37-Year-Old Quarterback – Arizona Cardinals
2016 Fantasy Football Outlook
When F. Scott Fitzgerald said there are no second acts in American lives, he clearly wasn't expecting Carson Palmer. Thirteen seasons after being drafted first overall in 2003 as the reigning Heisman ...
Carson Palmer Contract Information:
Signed a three-year extension with Arizona in November of 2014, with an additional one-year, $24.35 million extension signed in August of 2016 that keeps him under contract through the 2018 season.
Palmer has confirmed he will return for the 2017 season after considering retirement, Mark Dalton of the Cardinals' official site reports.
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|Passing||Pass Distance||Big Pass Games||Rushing||Fumbles|
|2016 Proj||36||ARI||Subscribe now to see our 2016 projections for Carson Palmer|
Age is determined on September 1st of each season.
|Fantasy Points Per Game||Passing Stats||Red Zone Passes||Red Zone Runs|
|2016 Proj||36||ARI||Subscribe now to see our 2016 projections for Carson Palmer|
Age is determined on September 1st of each season.
|Snap Count||Passing||Pass Distance||Rushing||Fumbles||Red Zone Passes||Red Zone Runs|
A blank stat line is used above whenever a player was not on the field for any plays in the game that week.
Carson Palmer: Past News Updates ( ▲ View most recent update )
RotoWire's Preseason Outlooks
Palmer was limited to just six games in 2014 due to a Week 1 shoulder injury and torn ACL in Week 10, but he delivered when on the field. He was 6-0 in those starts and averaged 18.8 fantasy points through his first five, scoring at least 16 points in each game. He threw just three picks in 224 attempts for a career-low 1.3 percent interception rate and was on pace for 4,000 yards and nearly 30 touchdowns. Palmer is expected to be ready for training camp, and if he again gets 37.3 attempts per game as he did last year, he'll be fantasy relevant. Palmer threw so much, and Arizona kept throwing even after he went down, largely because the running game was so ineffective, averaging an NFL-low 3.29 yards per carry. The Cardinals used a third-round pick on potential three-down back David Johnson (6-1, 224), who could challenge the smaller and oft-injured Andre Ellington (5-9, 199) for the starting job. But that was the only change the Cardinals made to their skill positions. Although Larry Fitzgerald hasn't played at a Pro Bowl level in three years, and Michael Floyd was unable to follow up on a promising 2013 campaign, the duo is still more than capable. With explosive second-year man John Brown poised for a larger role, the Cardinals have arguably the best receiving group in the NFC West.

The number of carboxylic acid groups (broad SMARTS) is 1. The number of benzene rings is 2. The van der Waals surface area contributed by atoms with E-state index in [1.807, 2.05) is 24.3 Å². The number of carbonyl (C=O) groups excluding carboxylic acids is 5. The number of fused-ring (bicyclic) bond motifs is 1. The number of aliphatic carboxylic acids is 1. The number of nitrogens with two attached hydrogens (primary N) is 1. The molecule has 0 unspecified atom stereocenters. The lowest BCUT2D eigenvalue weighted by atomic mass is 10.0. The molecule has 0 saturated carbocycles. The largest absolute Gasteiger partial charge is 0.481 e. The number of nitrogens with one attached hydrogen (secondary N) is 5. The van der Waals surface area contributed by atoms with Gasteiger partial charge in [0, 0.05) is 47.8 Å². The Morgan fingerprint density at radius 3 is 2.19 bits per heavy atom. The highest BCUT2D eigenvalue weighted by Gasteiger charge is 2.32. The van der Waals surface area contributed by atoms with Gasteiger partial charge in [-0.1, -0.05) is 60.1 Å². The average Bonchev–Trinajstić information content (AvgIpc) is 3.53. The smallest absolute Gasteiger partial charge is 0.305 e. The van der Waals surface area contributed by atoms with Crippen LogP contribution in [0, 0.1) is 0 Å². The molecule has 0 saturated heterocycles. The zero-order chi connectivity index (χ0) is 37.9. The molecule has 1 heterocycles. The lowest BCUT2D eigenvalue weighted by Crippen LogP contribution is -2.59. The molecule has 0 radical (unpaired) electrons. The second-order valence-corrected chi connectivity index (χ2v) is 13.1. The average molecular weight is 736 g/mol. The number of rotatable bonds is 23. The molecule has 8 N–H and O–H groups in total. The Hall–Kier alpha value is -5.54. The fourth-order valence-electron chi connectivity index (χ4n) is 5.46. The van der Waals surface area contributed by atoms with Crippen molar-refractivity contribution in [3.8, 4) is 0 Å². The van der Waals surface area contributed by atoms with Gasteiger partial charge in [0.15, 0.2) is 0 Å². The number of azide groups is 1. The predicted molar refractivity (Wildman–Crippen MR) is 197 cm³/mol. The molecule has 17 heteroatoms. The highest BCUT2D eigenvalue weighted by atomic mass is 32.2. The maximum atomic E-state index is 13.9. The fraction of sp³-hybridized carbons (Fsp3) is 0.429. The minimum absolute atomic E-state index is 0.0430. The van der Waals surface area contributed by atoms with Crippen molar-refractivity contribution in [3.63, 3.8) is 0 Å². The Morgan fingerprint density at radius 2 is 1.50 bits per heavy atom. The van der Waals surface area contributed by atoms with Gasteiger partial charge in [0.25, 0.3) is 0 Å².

A history of elbow injuries and a propensity for interceptions have led to Palmer's starting merits being questioned regularly over the last several years, but he keeps paddling along. The veteran threw for over 4,000 yards and 20-plus touchdowns for the second year in a row while nearly leading Arizona to a playoff berth in 2013. Considering the intense toughness of the NFC West and the fact that he was playing behind one of the league's worst offensive lines, Palmer deserves some credit. His value should remain steady in 2014, as the formidable wideout duo of Larry Fitzgerald and Michael Floyd returns, and the offensive line will improve with the addition of left tackle Jared Veldheer, as well as the return of guard Jonathan Cooper, who missed all of 2013 after the Cardinals picked him seventh overall in the 2013 draft. Still, Palmer's interception problems (22 in 2013) are nothing new, and his inconsistency last year (eight games under 250 yards, eight games with fewer than two touchdowns) mean he'll likely struggle to exceed QB2 utility.